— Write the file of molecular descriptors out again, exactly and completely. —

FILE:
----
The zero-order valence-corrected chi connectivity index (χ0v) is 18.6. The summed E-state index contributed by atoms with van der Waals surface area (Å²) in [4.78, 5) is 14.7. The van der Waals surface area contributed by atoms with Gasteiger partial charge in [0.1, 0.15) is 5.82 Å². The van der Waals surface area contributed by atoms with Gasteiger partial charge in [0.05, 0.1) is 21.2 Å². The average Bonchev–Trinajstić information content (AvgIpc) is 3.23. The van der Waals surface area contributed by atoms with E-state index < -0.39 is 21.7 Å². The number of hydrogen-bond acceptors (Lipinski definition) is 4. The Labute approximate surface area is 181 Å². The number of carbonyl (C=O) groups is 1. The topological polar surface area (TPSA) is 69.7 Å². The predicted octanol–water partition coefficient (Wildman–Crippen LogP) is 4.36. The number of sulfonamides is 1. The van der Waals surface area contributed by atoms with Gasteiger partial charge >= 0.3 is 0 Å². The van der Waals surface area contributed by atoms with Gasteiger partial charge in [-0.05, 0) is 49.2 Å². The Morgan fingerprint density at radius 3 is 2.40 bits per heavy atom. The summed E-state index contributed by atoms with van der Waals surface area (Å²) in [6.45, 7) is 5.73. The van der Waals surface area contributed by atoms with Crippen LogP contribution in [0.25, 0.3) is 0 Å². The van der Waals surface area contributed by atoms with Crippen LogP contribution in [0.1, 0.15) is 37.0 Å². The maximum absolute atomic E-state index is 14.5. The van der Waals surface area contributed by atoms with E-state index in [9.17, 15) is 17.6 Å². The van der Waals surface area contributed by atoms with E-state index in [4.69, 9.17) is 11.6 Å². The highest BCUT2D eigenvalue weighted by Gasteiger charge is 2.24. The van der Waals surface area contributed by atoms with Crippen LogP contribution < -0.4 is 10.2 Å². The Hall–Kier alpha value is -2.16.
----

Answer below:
The zero-order valence-corrected chi connectivity index (χ0v) is 18.6. The summed E-state index contributed by atoms with van der Waals surface area (Å²) in [4.78, 5) is 14.7. The van der Waals surface area contributed by atoms with Gasteiger partial charge in [0.1, 0.15) is 5.82 Å². The van der Waals surface area contributed by atoms with Gasteiger partial charge in [0.05, 0.1) is 21.2 Å². The average Bonchev–Trinajstić information content (AvgIpc) is 3.23. The van der Waals surface area contributed by atoms with E-state index < -0.39 is 21.7 Å². The number of hydrogen-bond acceptors (Lipinski definition) is 4. The Labute approximate surface area is 181 Å². The number of carbonyl (C=O) groups is 1. The topological polar surface area (TPSA) is 69.7 Å². The predicted octanol–water partition coefficient (Wildman–Crippen LogP) is 4.36. The number of sulfonamides is 1. The van der Waals surface area contributed by atoms with Gasteiger partial charge >= 0.3 is 0 Å². The van der Waals surface area contributed by atoms with Gasteiger partial charge in [-0.05, 0) is 49.2 Å². The Morgan fingerprint density at radius 3 is 2.40 bits per heavy atom. The summed E-state index contributed by atoms with van der Waals surface area (Å²) in [6.45, 7) is 5.73. The van der Waals surface area contributed by atoms with Crippen LogP contribution in [0.25, 0.3) is 0 Å². The van der Waals surface area contributed by atoms with Crippen LogP contribution in [0.1, 0.15) is 37.0 Å². The maximum absolute atomic E-state index is 14.5. The van der Waals surface area contributed by atoms with E-state index in [9.17, 15) is 17.6 Å². The van der Waals surface area contributed by atoms with E-state index in [4.69, 9.17) is 11.6 Å². The highest BCUT2D eigenvalue weighted by Gasteiger charge is 2.24. The van der Waals surface area contributed by atoms with Crippen LogP contribution < -0.4 is 10.2 Å². The Hall–Kier alpha value is -2.16.